Turned away from urgent care—and toward a bigger ER bill

Frankie Cook remembers last year’s car accident only in a flash.

She was taking a friend home from high school on a winding road outside Rome, Georgia. He saw standing water from the recent rain. He tried to slow down but lost control of his car at a major turn. “The car almost flipped three times,” said Frankie. “We turned and drove off the side of this hill. My car was on his side, and the rear end was crushed in a tree.”

Frankie said the airbags were deployed and that both passengers were wearing seat belts, so she had a headache when her father, Russell Cook, came to pick her up from the crash site.

Frankie, who was a high school junior at the time, was worried that she might suffer an injury that might affect her performance on the upcoming advanced placement exam, so she and her father went to their house to check her out. Decided to stay at an urgent care center. They didn’t make it past the front desk.

Frankie Cook was driving a friend home from high school when his car ran off a winding country road outside Rome, Georgia, flipped several times, and hit a tree. Frankie was not badly hurt, but his family ran into another problem after he was turned away from the urgent care clinic for insurance reasons.

Russell Cook

“‘We don’t take third-party insurance,'” Russell said the receptionist at Atrium Health Floyd Urgent Care Rome told her, though she wasn’t sure what he meant. “He told me, like, three times.”

Urgent Care Clinics vs. ERS

The problem didn’t seem to be that the clinic lacked the medical expertise to evaluate Frankie. Instead, cooks were facing a reimbursement policy often used by urgent care centers to avoid waiting for payment from car insurance settlements.

Russell was told to take Frankie to an emergency room, where the law must see all patients regardless of such issues. Atrium Health was closest to Floyd Medical Center, about a mile down the road and owned by the same hospital system as the urgent care center.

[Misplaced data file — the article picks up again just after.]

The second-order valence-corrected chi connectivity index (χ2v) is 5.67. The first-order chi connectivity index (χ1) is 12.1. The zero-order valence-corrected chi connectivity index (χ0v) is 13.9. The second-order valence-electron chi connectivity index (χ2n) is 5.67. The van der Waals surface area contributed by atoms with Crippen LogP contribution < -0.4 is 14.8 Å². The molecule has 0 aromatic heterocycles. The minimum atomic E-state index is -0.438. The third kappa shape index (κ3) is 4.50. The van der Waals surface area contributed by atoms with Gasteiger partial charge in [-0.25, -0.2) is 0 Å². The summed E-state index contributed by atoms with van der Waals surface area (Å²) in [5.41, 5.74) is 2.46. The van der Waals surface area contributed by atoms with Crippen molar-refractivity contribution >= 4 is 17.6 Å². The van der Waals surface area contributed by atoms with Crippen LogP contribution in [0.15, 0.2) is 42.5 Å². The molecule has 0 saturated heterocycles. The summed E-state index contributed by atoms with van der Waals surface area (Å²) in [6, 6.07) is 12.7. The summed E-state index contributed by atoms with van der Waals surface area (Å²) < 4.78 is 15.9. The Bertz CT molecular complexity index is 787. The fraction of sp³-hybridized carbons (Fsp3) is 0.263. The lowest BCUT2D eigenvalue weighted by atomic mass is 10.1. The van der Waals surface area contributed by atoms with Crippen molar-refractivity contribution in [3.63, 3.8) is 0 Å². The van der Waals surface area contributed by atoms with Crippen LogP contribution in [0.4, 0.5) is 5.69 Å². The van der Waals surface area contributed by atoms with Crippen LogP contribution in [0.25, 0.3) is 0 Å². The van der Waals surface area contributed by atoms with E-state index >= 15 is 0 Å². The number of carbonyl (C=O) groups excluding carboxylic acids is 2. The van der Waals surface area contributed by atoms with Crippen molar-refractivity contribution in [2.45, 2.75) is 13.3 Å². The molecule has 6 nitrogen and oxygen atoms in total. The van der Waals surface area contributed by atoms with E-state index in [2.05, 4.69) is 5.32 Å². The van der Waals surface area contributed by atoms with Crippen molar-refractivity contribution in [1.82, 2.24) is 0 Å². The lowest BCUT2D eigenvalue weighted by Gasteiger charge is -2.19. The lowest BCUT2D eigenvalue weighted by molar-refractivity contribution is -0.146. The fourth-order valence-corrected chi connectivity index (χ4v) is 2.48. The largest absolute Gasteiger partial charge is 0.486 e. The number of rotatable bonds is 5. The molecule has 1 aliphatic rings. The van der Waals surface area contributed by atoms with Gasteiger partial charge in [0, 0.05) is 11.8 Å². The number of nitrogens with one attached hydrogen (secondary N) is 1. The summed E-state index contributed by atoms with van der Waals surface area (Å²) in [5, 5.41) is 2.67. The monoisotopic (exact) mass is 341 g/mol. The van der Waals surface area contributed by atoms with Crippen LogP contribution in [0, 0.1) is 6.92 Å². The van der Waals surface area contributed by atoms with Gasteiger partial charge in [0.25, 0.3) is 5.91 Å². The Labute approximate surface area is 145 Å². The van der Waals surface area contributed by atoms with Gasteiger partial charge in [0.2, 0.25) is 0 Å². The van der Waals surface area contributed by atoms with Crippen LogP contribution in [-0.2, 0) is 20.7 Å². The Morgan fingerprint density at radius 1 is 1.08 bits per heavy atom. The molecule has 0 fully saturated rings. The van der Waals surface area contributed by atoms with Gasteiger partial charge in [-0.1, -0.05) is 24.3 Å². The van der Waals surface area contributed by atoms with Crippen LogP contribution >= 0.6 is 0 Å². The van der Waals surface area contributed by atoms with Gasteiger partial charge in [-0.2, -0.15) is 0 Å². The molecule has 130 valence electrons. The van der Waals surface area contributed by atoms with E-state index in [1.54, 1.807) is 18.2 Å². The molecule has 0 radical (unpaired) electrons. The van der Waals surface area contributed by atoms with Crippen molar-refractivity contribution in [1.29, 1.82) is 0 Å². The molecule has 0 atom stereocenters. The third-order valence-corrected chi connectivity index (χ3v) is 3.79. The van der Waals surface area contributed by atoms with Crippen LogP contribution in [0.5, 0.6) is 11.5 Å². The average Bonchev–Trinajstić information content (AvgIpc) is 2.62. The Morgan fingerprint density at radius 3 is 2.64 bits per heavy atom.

There, Russell said, a doctor observed Frankie “for just a few minutes,” did a precautionary CT scan of his head and body, and sent him home with advice to “take some Tylenol” and rest. She didn’t have a head injury or serious injury and was able to take her AP exam on time.

Then came the bill.

Patient: 18-year-old Frankie Cook, now a first year college student from Rome, Georgia.

medical services: A medical evaluation and two CT scans.

service provider: Atrium Health Floyd, a hospital system with urgent care centers in northwestern Georgia and northeastern Alabama.

Total Bill: $17,005 for an emergency room visit; This was later adjusted to $11,805 after the duplicate charge was removed.

what gives: The cooks hit a menace in the health care system after Frankie’s car hit that tree: More and more hospital systems have urgent care centers that limit who they treat—for both financial and medical reasons.

After Frankie Cook’s car wrecked on a wet road outside Rome, Georgia, his father, Russell (pictured above), received a letter from a lawyer saying that the high school student needed an emergency room visit. $17,000 to see if the high school student was hurt.

KHN. for Audra Melton

Russell was quite upset after receiving such a huge bill, especially as he tried to make a quick, cheap trip to the clinic. He said Frankie’s grandmother was seen in an urgent care center after a car wreck and walked out with a bill of a few hundred dollars.

“That’s what I was expecting,” he said. “He really needed to be seen.”

So why was Frankie turned away from the urgent care center?

It’s a pretty standard policy for urgent care centers to not treat injuries resulting from car accidents, even minor ones, said Lou Allen Horwitz, CEO of the Urgent Care Association. “Generally, as a rule, they don’t care for car accident victims regardless of the extent of their injuries, because it’s going to go through that auto insurance claims process before paying the provider,” she said. Told.

thin margin